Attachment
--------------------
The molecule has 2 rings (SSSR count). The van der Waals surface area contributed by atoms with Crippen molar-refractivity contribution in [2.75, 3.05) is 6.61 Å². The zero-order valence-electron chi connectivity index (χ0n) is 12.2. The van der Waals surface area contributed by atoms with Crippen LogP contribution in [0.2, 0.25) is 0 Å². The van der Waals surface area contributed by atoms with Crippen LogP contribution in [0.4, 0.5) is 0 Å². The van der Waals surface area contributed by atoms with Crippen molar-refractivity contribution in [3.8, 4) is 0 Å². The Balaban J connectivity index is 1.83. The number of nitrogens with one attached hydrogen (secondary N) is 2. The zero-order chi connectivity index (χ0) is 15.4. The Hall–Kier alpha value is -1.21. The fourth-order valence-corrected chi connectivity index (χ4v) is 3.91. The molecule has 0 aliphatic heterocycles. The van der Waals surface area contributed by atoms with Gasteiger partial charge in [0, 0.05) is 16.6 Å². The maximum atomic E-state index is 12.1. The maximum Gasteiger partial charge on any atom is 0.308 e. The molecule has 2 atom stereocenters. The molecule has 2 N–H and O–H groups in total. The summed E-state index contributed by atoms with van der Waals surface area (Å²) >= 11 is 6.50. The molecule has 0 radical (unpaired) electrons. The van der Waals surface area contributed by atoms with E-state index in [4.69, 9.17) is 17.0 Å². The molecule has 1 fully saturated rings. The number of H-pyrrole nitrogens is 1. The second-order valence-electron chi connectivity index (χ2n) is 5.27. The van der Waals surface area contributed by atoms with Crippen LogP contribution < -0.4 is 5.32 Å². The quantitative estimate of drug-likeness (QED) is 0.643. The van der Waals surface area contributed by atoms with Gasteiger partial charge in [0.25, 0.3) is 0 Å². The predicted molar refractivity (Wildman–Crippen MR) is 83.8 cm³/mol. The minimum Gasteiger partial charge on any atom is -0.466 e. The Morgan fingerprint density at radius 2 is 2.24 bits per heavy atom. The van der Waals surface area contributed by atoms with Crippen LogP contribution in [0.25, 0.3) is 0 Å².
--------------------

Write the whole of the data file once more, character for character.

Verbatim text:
The molecule has 2 rings (SSSR count). The van der Waals surface area contributed by atoms with Crippen molar-refractivity contribution in [2.75, 3.05) is 6.61 Å². The zero-order valence-electron chi connectivity index (χ0n) is 12.2. The van der Waals surface area contributed by atoms with Crippen LogP contribution in [0.2, 0.25) is 0 Å². The van der Waals surface area contributed by atoms with Crippen LogP contribution in [0.4, 0.5) is 0 Å². The van der Waals surface area contributed by atoms with Crippen molar-refractivity contribution in [3.8, 4) is 0 Å². The Balaban J connectivity index is 1.83. The number of nitrogens with one attached hydrogen (secondary N) is 2. The zero-order chi connectivity index (χ0) is 15.4. The Hall–Kier alpha value is -1.21. The fourth-order valence-corrected chi connectivity index (χ4v) is 3.91. The molecule has 0 aliphatic heterocycles. The van der Waals surface area contributed by atoms with Gasteiger partial charge in [0, 0.05) is 16.6 Å². The maximum atomic E-state index is 12.1. The maximum Gasteiger partial charge on any atom is 0.308 e. The molecule has 2 atom stereocenters. The molecule has 2 N–H and O–H groups in total. The summed E-state index contributed by atoms with van der Waals surface area (Å²) >= 11 is 6.50. The molecule has 0 radical (unpaired) electrons. The van der Waals surface area contributed by atoms with E-state index in [4.69, 9.17) is 17.0 Å². The molecule has 1 fully saturated rings. The number of H-pyrrole nitrogens is 1. The second-order valence-electron chi connectivity index (χ2n) is 5.27. The van der Waals surface area contributed by atoms with Crippen LogP contribution < -0.4 is 5.32 Å². The quantitative estimate of drug-likeness (QED) is 0.643. The van der Waals surface area contributed by atoms with Gasteiger partial charge in [0.25, 0.3) is 0 Å². The predicted molar refractivity (Wildman–Crippen MR) is 83.8 cm³/mol. The minimum Gasteiger partial charge on any atom is -0.466 e. The Morgan fingerprint density at radius 2 is 2.24 bits per heavy atom. The van der Waals surface area contributed by atoms with Crippen LogP contribution in [0.25, 0.3) is 0 Å².